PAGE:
Thursday, 22 September 2016

7 Reasons to Join a Society


I'm back at uni! Back to lectures and essays, seminars and study groups, student life and societies.

(You wouldn't know it didn't start until next week, would you?)

Ahem. Today I'm taking a small step outside of my blogging niche to talk about university societies and why you should join at least one. 

1. There Is Literally Something for Everybody

For anybody who doesn't know, a society is basically a club. There are all the normal ones like drama, dance, and debate, but there are also some really weird ones. At my uni, we have a circus skills society, a Quidditch society, and a tea society.

(Well, this is England.)

Yes, us Brits are famous for our circus skills.

2. You're on a Low Contact Hour Course

The fewer contact hours you have, the less likely you are to make friends on your course. Sorry, but it's a fact. Science students have it easy (socially speaking). English students, not so much. I wouldn't worry about it - everybody makes friends in their accomodation, after all - but joining a society is something to consider if you feel like you haven't met anyone you've clicked with yet.

3. Subject Societies

If you join nothing else, join your subject society. They're a great way to meet people on your course and they tend to throw awesome end of year parties.

4. Try New Things

Yes, you have to pay to join societies, but they usually offer free taster sessions during freshers' week. I tried fencing simply because I could. Make the most of the first couple of weeks and try everything that you've ever wanted to do. You might just find a new hobby.

5. Meet Students on Different Courses with the Same Passions

Despite what TV may tell us, not all science students are socially awkward nerds, and not all English students are hermits who live in the library. You get art students who like video games, computer science students who like reading, engineering students who like baking... Life is boring when all of your friends study the same course. There's no one to fly off the handle when they hear how many contact hours you don't have. 

6. Meet Older Students

Second and third years are very useful people to know when, three weeks in, everybody else is running around like headless chickens, losing their heads over housing. They can tell you if the situation really is as dire as everyone is making out and whether you really have to jump in with Nancy from your flat (you don't). 

(They're also good for making you panic because, "That's not how he wanted it done last year.")

Thank you, Ivy.

7. You Won't be Busy Every Night

Contrary to popular belief, there isn't always something going on at uni. Likewise, your friends are not always stuck to your hips. Alone time is a basic human need. Unfortunately, not everyone wants it at the same time. For those nights when you want to go out but your friends just want to huddle in their rooms, there are societies.

Are/Were you in any societies? What's the weirdest society that your university has?

Saturday, 17 September 2016

Creepy and Unexplainable - The Dead House by Dawn Kurtagich

https://www.goodreads.com/book/show/22396591-the-dead-house
5/5

"Yesternight upon the stair,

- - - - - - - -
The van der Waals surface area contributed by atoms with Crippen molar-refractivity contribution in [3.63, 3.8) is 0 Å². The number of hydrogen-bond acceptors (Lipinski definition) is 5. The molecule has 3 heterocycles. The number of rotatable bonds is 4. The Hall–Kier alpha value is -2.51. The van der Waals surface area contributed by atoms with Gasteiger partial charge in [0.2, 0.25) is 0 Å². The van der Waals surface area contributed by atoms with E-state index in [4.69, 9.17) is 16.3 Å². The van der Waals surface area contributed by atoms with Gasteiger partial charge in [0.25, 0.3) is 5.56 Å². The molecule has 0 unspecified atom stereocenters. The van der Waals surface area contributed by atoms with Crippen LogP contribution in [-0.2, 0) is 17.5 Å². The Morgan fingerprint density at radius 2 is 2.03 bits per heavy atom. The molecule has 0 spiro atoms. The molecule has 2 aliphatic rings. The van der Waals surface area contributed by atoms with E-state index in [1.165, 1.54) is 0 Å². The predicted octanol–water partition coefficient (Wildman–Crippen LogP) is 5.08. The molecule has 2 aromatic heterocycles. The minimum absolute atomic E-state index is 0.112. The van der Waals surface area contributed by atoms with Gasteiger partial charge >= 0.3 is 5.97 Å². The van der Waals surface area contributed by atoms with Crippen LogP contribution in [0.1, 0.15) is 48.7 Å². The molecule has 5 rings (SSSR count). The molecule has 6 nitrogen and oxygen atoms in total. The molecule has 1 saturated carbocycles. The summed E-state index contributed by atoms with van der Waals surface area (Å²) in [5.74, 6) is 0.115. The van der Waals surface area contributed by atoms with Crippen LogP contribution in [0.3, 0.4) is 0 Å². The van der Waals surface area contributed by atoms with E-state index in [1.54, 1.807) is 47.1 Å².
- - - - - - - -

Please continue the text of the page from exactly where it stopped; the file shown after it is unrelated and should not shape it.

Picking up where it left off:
I met a girl who wasn't there
She wasn't there again today
I wish, I wish she'd...

...Carly." - Dawn Kurtagich, The Dead House, page 8

I cannot tell you what really happened in this story. The premise seems simple - twenty five years ago, Elmbridge High School burnt down and Carly Johnson went missing - but the execution is not. The story is told in everything from diary entries to police interviews to CCTV camera footage. On top of that, Carly is Kaitlyn and Kaitlyn is Carly. They share a body, one coming out during the day and the other at night. Dr Annabeth Lansing has diagnosed them with Dissociative Identity Disorder -

(You may know it under its old name, Multiple Personality Disorder.)

- But it's always been the two of them, as far back as they can remember. And there's another possible explanation. Something far more sinister... 

At the beginning of the story, all of the characters seem so trustworthy. Ari seems sweet, Brett seems hopeless (characters suffering from unrequited love always do), Scott seems funny. Naida is a loud, extroverted practicioner of Mala, a fictional type of magic with religious connotations. Kaitlyn, whose diary makes up much of the story, is full of bravado and anger. Of course she is, she's spent the last few months being told that she's a symptom rather than a person. But, as the story moves along, you realise that you don't know who any of these characters are at all. This is a story that runs on twists and ambiguity and I don't want to spoil anything, but I will say that I have been thinking about it ever since I finished it and I still have no idea what the facts are. Who was right, Dr Lansing or Naida? Arguments can be made either way, and neither can explain everything.

I loved this book because it was a creepy, unexplainable horror, but it almost lost a star on the setting. It's set in England. 

Things that The Dead House got wrong about England -
  • We do not have red cups at parties. I don't know if this is actually an American thing or just an American film thing.
  • We don't have juniors and seniors. Year elevens would be ordinary students in their final year of GCSEs and year thirteens would be sixth formers or, possibly, upper sixth. And I know this is an American thing.
  • Kaitlyn correctly states that Halloween is less of a big deal over here. However, she is saying this as if to point out that Naida having a Halloween party is unusual. Given the ages of the characters, it's not really.
Those are just the things that I remember.